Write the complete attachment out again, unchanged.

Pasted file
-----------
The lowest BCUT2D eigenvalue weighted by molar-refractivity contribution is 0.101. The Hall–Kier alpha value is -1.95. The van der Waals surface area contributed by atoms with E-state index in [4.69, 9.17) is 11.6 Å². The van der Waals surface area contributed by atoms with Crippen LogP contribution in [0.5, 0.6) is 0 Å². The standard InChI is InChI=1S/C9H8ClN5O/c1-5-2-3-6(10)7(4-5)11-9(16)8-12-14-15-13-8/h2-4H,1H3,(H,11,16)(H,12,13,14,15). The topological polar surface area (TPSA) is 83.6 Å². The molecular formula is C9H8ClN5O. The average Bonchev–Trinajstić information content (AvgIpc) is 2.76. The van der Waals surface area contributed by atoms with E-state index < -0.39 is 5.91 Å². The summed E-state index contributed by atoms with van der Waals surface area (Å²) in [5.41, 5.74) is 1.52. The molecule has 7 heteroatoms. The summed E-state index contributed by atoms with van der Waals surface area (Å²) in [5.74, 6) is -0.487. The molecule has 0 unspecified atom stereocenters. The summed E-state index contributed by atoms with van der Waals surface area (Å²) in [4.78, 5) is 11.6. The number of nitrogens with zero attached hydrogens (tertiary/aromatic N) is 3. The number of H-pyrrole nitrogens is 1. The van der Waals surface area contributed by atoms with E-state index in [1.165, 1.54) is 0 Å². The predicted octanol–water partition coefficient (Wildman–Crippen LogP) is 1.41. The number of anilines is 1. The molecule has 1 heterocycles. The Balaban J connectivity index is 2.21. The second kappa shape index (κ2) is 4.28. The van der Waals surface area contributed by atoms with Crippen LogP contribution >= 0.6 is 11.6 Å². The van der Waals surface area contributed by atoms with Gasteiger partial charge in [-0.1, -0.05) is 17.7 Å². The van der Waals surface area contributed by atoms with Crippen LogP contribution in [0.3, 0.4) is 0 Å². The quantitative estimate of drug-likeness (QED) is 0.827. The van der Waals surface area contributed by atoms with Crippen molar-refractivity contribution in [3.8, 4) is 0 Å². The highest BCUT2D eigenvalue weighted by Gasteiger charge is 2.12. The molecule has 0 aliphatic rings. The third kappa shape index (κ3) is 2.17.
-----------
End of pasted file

The lowest BCUT2D eigenvalue weighted by molar-refractivity contribution is 0.101. The Hall–Kier alpha value is -1.95. The van der Waals surface area contributed by atoms with E-state index in [4.69, 9.17) is 11.6 Å². The van der Waals surface area contributed by atoms with Crippen LogP contribution in [0.5, 0.6) is 0 Å². The standard InChI is InChI=1S/C9H8ClN5O/c1-5-2-3-6(10)7(4-5)11-9(16)8-12-14-15-13-8/h2-4H,1H3,(H,11,16)(H,12,13,14,15). The topological polar surface area (TPSA) is 83.6 Å². The molecular formula is C9H8ClN5O. The average Bonchev–Trinajstić information content (AvgIpc) is 2.76. The van der Waals surface area contributed by atoms with E-state index < -0.39 is 5.91 Å². The summed E-state index contributed by atoms with van der Waals surface area (Å²) in [5.41, 5.74) is 1.52. The molecule has 7 heteroatoms. The summed E-state index contributed by atoms with van der Waals surface area (Å²) in [5.74, 6) is -0.487. The molecule has 0 unspecified atom stereocenters. The summed E-state index contributed by atoms with van der Waals surface area (Å²) in [4.78, 5) is 11.6. The number of nitrogens with zero attached hydrogens (tertiary/aromatic N) is 3. The number of H-pyrrole nitrogens is 1. The van der Waals surface area contributed by atoms with E-state index in [1.165, 1.54) is 0 Å². The predicted octanol–water partition coefficient (Wildman–Crippen LogP) is 1.41. The number of anilines is 1. The molecule has 1 heterocycles. The Balaban J connectivity index is 2.21. The second kappa shape index (κ2) is 4.28. The van der Waals surface area contributed by atoms with Crippen LogP contribution >= 0.6 is 11.6 Å². The van der Waals surface area contributed by atoms with Gasteiger partial charge in [-0.1, -0.05) is 17.7 Å². The van der Waals surface area contributed by atoms with Crippen LogP contribution in [0.3, 0.4) is 0 Å². The quantitative estimate of drug-likeness (QED) is 0.827. The van der Waals surface area contributed by atoms with Crippen molar-refractivity contribution in [3.8, 4) is 0 Å². The highest BCUT2D eigenvalue weighted by Gasteiger charge is 2.12. The molecule has 0 aliphatic rings. The third kappa shape index (κ3) is 2.17.